March 27, 2014
Someone mentioned recently that this is the book for the present times, even more so than 1984 or the Handmaid's Tale. I can see why. This book gave me nightmares.
The book is set in California in the near future (2024). Climate change has made food too expensive even for the well off. There isn't really a middle class, only the destitute, and the working poor. Small towns have turned into corporations where people are paid less than the price to get ahead, and are forced into indentured servitude by the debts this presents. Government policies have made it impossible for anyone to get ahead, and outside gated communities there's a good chance you'll be murdered by either the desperate or the drug addled. Nowhere is safe.
It follows Lauren as she grows up in one of those gated communities, struggling to make sense of the world as it fractures around her. To make sense of it, she creates her own religion that worships 'god as change'.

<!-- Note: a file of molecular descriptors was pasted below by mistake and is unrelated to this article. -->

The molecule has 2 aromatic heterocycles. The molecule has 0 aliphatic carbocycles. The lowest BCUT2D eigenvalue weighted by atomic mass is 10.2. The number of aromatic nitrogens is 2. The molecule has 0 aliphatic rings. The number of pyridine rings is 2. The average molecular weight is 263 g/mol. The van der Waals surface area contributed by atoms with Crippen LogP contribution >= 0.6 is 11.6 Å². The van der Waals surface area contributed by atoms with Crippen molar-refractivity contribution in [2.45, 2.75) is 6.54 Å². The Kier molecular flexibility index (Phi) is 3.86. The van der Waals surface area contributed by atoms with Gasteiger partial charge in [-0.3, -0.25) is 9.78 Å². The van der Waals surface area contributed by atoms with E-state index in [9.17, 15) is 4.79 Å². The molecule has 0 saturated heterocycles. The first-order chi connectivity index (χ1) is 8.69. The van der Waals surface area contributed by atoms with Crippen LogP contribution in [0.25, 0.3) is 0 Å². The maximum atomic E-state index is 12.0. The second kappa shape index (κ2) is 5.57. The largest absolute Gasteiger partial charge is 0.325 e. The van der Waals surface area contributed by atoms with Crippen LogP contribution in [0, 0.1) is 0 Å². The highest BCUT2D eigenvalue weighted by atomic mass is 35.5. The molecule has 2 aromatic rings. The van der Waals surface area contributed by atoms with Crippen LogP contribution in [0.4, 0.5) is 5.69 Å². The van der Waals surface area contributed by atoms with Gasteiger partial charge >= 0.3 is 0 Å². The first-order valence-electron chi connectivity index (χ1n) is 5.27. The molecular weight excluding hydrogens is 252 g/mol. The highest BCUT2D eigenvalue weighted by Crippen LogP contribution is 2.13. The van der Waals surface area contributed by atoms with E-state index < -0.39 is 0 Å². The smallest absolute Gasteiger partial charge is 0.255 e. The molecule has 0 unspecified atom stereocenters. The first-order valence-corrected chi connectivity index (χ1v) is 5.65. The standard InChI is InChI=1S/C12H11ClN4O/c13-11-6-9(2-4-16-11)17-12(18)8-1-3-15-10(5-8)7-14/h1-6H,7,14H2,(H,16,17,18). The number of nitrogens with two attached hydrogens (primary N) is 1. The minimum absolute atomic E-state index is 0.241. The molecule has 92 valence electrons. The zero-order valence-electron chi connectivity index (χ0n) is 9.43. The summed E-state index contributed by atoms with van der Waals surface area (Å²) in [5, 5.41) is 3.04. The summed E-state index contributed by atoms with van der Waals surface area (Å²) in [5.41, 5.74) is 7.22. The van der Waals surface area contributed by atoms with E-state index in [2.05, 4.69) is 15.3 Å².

This word is Lauren's normal, everything she has always known, even though she knows it's only going to get worse. The result is a strange disconnect between Lauren's calm and measured view of the world and all the terrible things that happen. The pace is at times excruciatingly slow, and the story spans years of Lauren's life. This removes a feeling of immediacy to the horrors to come. Combined, these two techniques created an eerie effect as I read the book.
If this were made into a movie it could be shot as a zombie film, complete with gun fights, severed limbs, and cannibals. It is a survival story at its core, as much as it is Lauren's origin story.
This novel feels scarily plausible given the trajectory of world politics today, and this was published in 2000. It's not that bad yet, but it could be. I can't get it out of my head, but I sometimes wish I could.